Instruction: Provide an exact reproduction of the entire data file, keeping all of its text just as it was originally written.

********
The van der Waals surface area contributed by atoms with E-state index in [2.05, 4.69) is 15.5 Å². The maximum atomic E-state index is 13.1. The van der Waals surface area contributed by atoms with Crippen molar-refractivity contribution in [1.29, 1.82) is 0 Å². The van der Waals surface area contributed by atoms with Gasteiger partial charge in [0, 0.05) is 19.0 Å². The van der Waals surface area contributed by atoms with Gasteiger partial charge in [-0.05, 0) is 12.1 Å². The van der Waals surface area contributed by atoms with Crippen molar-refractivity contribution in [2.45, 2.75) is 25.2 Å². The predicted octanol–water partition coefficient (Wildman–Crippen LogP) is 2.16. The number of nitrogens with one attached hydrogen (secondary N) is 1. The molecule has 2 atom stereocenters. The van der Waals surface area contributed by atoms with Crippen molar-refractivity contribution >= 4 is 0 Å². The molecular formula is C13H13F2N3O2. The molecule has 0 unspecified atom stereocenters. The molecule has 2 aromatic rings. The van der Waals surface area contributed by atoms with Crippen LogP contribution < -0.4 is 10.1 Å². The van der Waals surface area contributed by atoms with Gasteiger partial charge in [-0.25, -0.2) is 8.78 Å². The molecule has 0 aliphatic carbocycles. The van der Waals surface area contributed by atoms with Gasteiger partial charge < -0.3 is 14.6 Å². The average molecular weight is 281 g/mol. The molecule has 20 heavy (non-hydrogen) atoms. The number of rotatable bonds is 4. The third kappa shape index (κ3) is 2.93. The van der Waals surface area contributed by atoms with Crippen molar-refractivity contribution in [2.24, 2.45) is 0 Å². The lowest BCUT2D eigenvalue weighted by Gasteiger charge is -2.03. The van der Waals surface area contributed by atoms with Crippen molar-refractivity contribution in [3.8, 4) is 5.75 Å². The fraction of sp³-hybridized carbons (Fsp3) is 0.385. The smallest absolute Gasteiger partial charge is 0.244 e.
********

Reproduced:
The van der Waals surface area contributed by atoms with E-state index in [2.05, 4.69) is 15.5 Å². The maximum atomic E-state index is 13.1. The van der Waals surface area contributed by atoms with Crippen molar-refractivity contribution in [1.29, 1.82) is 0 Å². The van der Waals surface area contributed by atoms with Gasteiger partial charge in [0, 0.05) is 19.0 Å². The van der Waals surface area contributed by atoms with Gasteiger partial charge in [-0.05, 0) is 12.1 Å². The van der Waals surface area contributed by atoms with Crippen molar-refractivity contribution in [2.45, 2.75) is 25.2 Å². The predicted octanol–water partition coefficient (Wildman–Crippen LogP) is 2.16. The number of nitrogens with one attached hydrogen (secondary N) is 1. The molecule has 2 atom stereocenters. The van der Waals surface area contributed by atoms with Crippen molar-refractivity contribution >= 4 is 0 Å². The molecular formula is C13H13F2N3O2. The molecule has 0 unspecified atom stereocenters. The molecule has 2 aromatic rings. The van der Waals surface area contributed by atoms with Crippen LogP contribution < -0.4 is 10.1 Å². The van der Waals surface area contributed by atoms with Gasteiger partial charge in [-0.25, -0.2) is 8.78 Å². The molecule has 0 aliphatic carbocycles. The van der Waals surface area contributed by atoms with Gasteiger partial charge < -0.3 is 14.6 Å². The average molecular weight is 281 g/mol. The molecule has 20 heavy (non-hydrogen) atoms. The number of rotatable bonds is 4. The third kappa shape index (κ3) is 2.93. The van der Waals surface area contributed by atoms with Crippen molar-refractivity contribution in [2.24, 2.45) is 0 Å². The lowest BCUT2D eigenvalue weighted by Gasteiger charge is -2.03. The van der Waals surface area contributed by atoms with Crippen molar-refractivity contribution in [3.8, 4) is 5.75 Å². The fraction of sp³-hybridized carbons (Fsp3) is 0.385. The smallest absolute Gasteiger partial charge is 0.244 e.